It may seem odd to praise a horror film when the visual horror is disappointing, but THE DEVIL RIDES OUT offers compensation in other areas. One example is a scene when Mocata pays what appears to be a social call while the Duc is out. This long sequence, wherein he gradually lulls his victim into a hypnotic trance, is a great piece of writing, acting, and directing, with an economical use of tighter and tighter camera angles that convey his gradually increasing mental domination, culminating in a perfectly calibrated high-angle shot looking down on him as he raises his head and sends his power into the upper rooms of the house, urging one sleeping victim to commit murder. After a fortuitous interruption breaks the spell, he also gets one of the film’s best lines as he departs, only temporarily defeated: ‘I won’t be back for Simon—but something will…’ (The film’s other most memorable line occurs when the Duc is asked to lend a car: ‘Of course,’ he says casually. ‘Take any of them.’ We never see how many he has, but the way Lee tosses off the line conjures up visions of an entire fleet.)
Although decades later, we can look at the plot with a different, more ambiguous perspective, the film itself still rings true. The Duc’s rescue of his friend reads almost like a cult deprogramming, and one could argue that he is intervening where he has no right to do so, but the strength of THE DEVIL RIDES OUT is in convincing us that he is waging a righteous battle that will save the very souls of all involved. This fairy-tale simplicity yields strong, satisfying dramatic conflict, stirring up a rich brew of mythic undertones of the sort that enhance the best horror films. The film may flirt with cornball melodrama, and rely on excess dialogue to explain the convoluted twists that lead to the happy ending, but one emerges from the experience feeling as if one has relived a vivid dream in which ancient archetypes have crossed swords in a sort of ritual re-enactment of some eternal conflict. This is not a film that one wants to oversell to viewers seeking intense shock effects, but it remains, along with The Exorcist, one of the great portrayals of the battle between Good and Evil.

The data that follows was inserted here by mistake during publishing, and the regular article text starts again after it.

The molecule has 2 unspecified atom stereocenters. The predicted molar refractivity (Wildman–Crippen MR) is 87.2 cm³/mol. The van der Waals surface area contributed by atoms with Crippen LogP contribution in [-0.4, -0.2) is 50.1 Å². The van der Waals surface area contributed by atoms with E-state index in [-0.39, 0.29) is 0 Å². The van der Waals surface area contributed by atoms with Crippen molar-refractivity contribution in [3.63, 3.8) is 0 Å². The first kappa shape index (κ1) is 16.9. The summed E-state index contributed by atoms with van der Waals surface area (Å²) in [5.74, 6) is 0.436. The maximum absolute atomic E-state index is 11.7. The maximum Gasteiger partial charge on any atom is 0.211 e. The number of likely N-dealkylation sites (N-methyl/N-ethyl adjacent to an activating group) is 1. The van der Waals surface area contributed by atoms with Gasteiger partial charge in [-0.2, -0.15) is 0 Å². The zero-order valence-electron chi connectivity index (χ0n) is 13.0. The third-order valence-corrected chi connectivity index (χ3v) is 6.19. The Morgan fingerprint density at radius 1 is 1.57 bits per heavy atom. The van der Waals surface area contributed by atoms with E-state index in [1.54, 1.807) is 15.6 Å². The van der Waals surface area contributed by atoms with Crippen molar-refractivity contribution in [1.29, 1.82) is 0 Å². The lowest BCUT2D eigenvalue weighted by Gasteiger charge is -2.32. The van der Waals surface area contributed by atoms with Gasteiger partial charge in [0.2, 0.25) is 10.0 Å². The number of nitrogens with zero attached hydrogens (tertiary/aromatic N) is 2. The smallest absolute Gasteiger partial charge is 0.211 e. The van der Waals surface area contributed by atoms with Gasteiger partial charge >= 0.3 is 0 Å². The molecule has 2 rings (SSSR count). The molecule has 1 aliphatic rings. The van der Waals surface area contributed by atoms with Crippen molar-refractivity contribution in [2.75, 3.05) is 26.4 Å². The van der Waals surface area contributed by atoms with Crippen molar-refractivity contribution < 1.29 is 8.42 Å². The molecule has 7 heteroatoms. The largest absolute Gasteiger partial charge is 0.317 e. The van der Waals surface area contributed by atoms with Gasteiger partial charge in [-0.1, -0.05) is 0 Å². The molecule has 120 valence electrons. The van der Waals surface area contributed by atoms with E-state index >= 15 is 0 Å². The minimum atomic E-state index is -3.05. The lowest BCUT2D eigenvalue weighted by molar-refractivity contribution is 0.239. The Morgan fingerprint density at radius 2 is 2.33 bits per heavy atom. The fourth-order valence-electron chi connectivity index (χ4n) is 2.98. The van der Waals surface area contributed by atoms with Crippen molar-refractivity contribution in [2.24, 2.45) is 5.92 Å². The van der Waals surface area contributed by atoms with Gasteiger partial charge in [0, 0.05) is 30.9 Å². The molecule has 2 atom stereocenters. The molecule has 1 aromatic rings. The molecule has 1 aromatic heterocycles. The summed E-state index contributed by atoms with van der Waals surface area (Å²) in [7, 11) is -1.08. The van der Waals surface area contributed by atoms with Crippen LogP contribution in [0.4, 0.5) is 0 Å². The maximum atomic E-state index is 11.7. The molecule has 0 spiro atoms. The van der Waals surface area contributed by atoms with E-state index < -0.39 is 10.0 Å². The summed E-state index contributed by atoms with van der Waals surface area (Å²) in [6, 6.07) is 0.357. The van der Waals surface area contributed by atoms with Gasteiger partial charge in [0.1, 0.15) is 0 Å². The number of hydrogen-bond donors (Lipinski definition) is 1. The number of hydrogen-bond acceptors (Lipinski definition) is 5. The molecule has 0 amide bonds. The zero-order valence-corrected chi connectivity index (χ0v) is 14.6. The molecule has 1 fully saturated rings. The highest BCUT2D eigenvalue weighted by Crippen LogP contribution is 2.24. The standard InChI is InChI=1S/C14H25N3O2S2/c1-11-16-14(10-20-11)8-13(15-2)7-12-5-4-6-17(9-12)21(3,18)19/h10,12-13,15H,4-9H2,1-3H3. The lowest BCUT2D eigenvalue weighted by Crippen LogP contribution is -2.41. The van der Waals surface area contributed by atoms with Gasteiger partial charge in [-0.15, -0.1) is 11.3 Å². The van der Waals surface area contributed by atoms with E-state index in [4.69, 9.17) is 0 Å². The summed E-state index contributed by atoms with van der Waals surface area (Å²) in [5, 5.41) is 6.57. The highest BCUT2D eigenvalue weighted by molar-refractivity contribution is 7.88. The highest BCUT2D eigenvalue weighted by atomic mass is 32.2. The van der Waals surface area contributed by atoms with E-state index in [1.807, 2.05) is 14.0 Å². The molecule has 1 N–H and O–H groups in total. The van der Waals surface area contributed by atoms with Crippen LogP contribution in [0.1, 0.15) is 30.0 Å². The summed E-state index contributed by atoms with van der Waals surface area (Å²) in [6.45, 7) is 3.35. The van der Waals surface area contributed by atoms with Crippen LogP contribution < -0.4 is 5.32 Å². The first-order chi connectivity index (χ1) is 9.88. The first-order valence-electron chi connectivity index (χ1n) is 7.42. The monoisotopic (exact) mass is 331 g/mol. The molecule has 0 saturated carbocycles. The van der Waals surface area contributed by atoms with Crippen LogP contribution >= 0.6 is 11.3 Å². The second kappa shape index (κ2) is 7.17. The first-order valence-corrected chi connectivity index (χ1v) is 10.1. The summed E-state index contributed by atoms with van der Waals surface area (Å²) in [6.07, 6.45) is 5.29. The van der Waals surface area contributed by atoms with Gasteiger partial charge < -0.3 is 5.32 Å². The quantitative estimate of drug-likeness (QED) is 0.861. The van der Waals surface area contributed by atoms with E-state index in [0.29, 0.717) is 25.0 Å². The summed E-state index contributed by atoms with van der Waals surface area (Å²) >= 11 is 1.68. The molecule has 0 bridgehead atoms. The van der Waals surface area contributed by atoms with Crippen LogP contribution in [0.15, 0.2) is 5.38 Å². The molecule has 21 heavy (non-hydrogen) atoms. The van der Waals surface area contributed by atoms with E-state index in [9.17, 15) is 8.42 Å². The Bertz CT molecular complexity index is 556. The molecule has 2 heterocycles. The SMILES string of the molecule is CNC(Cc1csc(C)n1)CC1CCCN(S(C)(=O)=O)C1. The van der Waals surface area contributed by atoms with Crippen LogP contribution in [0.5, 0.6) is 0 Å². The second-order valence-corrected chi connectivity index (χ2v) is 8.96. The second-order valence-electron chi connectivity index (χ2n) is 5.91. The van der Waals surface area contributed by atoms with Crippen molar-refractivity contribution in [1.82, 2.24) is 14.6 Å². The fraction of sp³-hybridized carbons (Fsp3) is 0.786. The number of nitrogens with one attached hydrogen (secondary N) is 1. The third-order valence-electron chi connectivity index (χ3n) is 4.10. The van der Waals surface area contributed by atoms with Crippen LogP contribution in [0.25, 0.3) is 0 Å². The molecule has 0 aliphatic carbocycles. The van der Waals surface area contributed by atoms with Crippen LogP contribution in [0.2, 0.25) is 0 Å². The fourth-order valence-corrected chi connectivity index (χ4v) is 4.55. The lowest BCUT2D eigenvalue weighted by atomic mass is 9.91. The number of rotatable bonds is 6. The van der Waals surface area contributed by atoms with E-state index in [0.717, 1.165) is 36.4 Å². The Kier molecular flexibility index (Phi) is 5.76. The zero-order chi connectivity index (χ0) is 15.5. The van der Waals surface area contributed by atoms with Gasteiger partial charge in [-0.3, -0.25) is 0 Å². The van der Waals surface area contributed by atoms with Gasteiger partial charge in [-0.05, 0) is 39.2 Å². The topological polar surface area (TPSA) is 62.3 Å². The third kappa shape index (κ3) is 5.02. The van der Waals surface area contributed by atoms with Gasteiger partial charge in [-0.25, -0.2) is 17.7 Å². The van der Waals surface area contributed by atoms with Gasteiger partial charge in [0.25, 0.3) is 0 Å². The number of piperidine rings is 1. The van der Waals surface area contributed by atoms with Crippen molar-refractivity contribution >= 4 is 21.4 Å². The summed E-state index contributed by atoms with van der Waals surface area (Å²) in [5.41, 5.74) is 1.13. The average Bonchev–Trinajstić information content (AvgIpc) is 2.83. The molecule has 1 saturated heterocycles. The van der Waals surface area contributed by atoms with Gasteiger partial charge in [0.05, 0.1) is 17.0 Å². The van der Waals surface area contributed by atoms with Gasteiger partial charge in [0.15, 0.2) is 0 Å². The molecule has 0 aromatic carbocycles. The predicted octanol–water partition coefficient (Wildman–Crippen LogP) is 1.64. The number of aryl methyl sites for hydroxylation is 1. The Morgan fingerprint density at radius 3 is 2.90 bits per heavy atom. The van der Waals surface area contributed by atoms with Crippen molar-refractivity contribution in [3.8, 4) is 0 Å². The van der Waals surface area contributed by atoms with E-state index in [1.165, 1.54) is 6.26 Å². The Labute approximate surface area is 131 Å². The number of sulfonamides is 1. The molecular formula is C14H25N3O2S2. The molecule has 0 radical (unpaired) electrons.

THE DEVIL RIDES OUT has received better treatment than many Hammer films have on DVD in the U.S. The supplemental materials are meager, but at least there is an audio commentary – an element missing from many of the classic films released on disc in the states.
Warner’s DVD preserves the color photography in sharp detail – showing off the ornate production design that was always a significant aspect of Hammer Horror. The image is matted to a theatrical widescreen (non-scope) ratio, enhanced for 16×9 TV screens. There are English and French dialogue tracks and two trailers: one British release and one American (virtually identical except for the title change).